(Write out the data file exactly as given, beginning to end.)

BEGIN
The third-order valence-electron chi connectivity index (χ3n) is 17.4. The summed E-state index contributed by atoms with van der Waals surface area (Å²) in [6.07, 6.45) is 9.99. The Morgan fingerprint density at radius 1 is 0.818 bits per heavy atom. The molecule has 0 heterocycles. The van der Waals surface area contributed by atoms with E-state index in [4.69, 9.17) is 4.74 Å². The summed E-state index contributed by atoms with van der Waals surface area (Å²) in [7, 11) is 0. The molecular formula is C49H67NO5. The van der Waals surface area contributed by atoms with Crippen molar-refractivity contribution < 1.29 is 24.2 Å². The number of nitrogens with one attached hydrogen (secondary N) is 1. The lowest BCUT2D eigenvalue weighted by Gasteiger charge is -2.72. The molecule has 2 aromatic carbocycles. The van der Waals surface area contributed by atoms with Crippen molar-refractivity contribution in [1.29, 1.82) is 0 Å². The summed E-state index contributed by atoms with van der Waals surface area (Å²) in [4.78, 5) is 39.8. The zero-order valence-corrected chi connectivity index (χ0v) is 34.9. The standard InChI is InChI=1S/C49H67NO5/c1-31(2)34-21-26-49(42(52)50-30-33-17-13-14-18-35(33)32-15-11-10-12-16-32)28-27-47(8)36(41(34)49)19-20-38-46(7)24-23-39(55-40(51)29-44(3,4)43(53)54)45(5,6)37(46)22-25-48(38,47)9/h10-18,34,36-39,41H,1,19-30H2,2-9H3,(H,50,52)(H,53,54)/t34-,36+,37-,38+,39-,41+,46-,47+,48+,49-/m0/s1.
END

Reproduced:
The third-order valence-electron chi connectivity index (χ3n) is 17.4. The summed E-state index contributed by atoms with van der Waals surface area (Å²) in [6.07, 6.45) is 9.99. The Morgan fingerprint density at radius 1 is 0.818 bits per heavy atom. The molecule has 0 heterocycles. The van der Waals surface area contributed by atoms with E-state index in [4.69, 9.17) is 4.74 Å². The summed E-state index contributed by atoms with van der Waals surface area (Å²) in [7, 11) is 0. The molecular formula is C49H67NO5. The van der Waals surface area contributed by atoms with Crippen molar-refractivity contribution < 1.29 is 24.2 Å². The number of nitrogens with one attached hydrogen (secondary N) is 1. The lowest BCUT2D eigenvalue weighted by Gasteiger charge is -2.72. The molecule has 2 aromatic carbocycles. The van der Waals surface area contributed by atoms with Crippen molar-refractivity contribution in [1.29, 1.82) is 0 Å². The summed E-state index contributed by atoms with van der Waals surface area (Å²) in [4.78, 5) is 39.8. The zero-order valence-corrected chi connectivity index (χ0v) is 34.9. The standard InChI is InChI=1S/C49H67NO5/c1-31(2)34-21-26-49(42(52)50-30-33-17-13-14-18-35(33)32-15-11-10-12-16-32)28-27-47(8)36(41(34)49)19-20-38-46(7)24-23-39(55-40(51)29-44(3,4)43(53)54)45(5,6)37(46)22-25-48(38,47)9/h10-18,34,36-39,41H,1,19-30H2,2-9H3,(H,50,52)(H,53,54)/t34-,36+,37-,38+,39-,41+,46-,47+,48+,49-/m0/s1.